A commando was unconscious and seriously ill in a German hospital on Thursday in the first suspected case of an Australian soldier using illicit narcotics in Afghanistan, an official said.
No Australian soldier has been suspected of abusing opiates, which are rife in Afghanistan, since Australia first committed troops to the Central Asian country in 2001, Air Chief Marshal Angus Houston, Australian Defence Force Chief, told reporters in Canberra.
The soldier, a private, was found unconscious in his room at the Australian base at Tarin Kowt on Friday last week and had been flown to a U.S. military hospital in Landstuhl in Germany, Houston said.
White powder thought to be an opiate and a bottle of unidentified pills were found in his room, Houston said.
The powder was being analyzed to identify it and to determine if it had contributed to the soldier’s condition, he said.
It would appear at this early stage that the use of illicit drugs may be involved in this incident, Houston said.
All other commandos in his unit had since been tested for prohibited drugs including narcotics.
The results of those tests were not yet known, he said.
Houston said tests for prohibited substances other than opiates had been conducted on Australian soldiers in Afghanistan in the past where there had been suspicions of drug abuse.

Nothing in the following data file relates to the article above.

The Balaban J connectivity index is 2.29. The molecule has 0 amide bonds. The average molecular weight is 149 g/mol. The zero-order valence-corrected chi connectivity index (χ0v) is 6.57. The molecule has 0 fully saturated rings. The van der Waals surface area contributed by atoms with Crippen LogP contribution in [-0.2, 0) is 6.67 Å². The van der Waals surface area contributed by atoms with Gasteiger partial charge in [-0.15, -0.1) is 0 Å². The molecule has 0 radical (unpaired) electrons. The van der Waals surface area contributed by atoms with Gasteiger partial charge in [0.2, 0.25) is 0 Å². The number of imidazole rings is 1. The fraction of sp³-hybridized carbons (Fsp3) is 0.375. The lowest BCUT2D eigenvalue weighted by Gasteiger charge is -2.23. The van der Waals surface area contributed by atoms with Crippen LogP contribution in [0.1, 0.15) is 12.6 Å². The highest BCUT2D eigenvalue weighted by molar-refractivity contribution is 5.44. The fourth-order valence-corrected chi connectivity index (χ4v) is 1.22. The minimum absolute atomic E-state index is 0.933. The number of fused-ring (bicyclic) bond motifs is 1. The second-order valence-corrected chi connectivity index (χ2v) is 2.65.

I’ve never had any concern up to now about narcotics, Houston said.
We haven’t had a single incident over the whole time we’ve been in Afghanistan.
A military inquiry headed by a civilian lawyer would be established to investigate what had happened, the effectiveness of the Australian military’s drug testing regime and the extent of drug abuse in the field.
Defence Minister John Faulkner on Thursday also requested a report on the availability of mental health services for Australian troops in Afghanistan.
Australia is the largest contributor to the U.S.-led alliance in Afghanistan outside NATO, with 1,550 troops currently deployed there.
Most of them, including the sick commando, are based in the restive Uruzgan province.
Houston described the soldier as "an experienced commando" who remained unconscious with an uncertain prognosis. Houston declined to identify the soldier for privacy reasons.
The soldier joined the Australian army in 2004 and was on his third six-month tour with a commando unit in Afghanistan, where 11 Australian soldiers have been killed in action, a Defence Department statement said.
He was found by colleagues who could not wake him and administered first aid.
He was flown to U.S. military hospitals in Kandahar then Bagram where his condition was stabilized, the statement said.
He was evacuated from Afghanistan on Tuesday to Germany, and his parents and girlfriend flew from Australia to visit him.
The Australian military has a zero-tolerance policy on illicit drug use.
Afghanistan supplies 90 per cent of the world’s opium, the main ingredient in heroin.
Afghanistan’s illegal opium poppy crops are a multimillion dollar business for the Taliban.
Thursday, June 3, 2010